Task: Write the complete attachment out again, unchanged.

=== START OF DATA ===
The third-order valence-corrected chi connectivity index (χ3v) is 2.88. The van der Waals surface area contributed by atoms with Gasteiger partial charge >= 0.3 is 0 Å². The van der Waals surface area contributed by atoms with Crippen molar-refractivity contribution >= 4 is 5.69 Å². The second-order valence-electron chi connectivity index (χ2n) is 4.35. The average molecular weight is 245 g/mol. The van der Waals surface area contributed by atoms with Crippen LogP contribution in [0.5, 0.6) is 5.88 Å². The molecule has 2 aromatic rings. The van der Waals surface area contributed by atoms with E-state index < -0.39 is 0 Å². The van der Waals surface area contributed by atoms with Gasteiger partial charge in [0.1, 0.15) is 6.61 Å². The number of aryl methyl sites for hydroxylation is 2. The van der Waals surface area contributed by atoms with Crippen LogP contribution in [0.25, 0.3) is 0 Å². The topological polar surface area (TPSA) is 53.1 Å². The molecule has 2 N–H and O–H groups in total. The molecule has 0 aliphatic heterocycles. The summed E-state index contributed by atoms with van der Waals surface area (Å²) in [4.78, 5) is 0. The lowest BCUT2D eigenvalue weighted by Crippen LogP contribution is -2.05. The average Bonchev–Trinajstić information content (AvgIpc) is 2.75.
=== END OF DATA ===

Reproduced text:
The third-order valence-corrected chi connectivity index (χ3v) is 2.88. The van der Waals surface area contributed by atoms with Gasteiger partial charge >= 0.3 is 0 Å². The van der Waals surface area contributed by atoms with Crippen molar-refractivity contribution >= 4 is 5.69 Å². The second-order valence-electron chi connectivity index (χ2n) is 4.35. The average molecular weight is 245 g/mol. The van der Waals surface area contributed by atoms with Crippen LogP contribution in [0.5, 0.6) is 5.88 Å². The molecule has 2 aromatic rings. The van der Waals surface area contributed by atoms with E-state index < -0.39 is 0 Å². The van der Waals surface area contributed by atoms with Gasteiger partial charge in [0.1, 0.15) is 6.61 Å². The number of aryl methyl sites for hydroxylation is 2. The van der Waals surface area contributed by atoms with Crippen LogP contribution in [0.25, 0.3) is 0 Å². The topological polar surface area (TPSA) is 53.1 Å². The molecule has 2 N–H and O–H groups in total. The molecule has 0 aliphatic heterocycles. The summed E-state index contributed by atoms with van der Waals surface area (Å²) in [4.78, 5) is 0. The lowest BCUT2D eigenvalue weighted by Crippen LogP contribution is -2.05. The average Bonchev–Trinajstić information content (AvgIpc) is 2.75.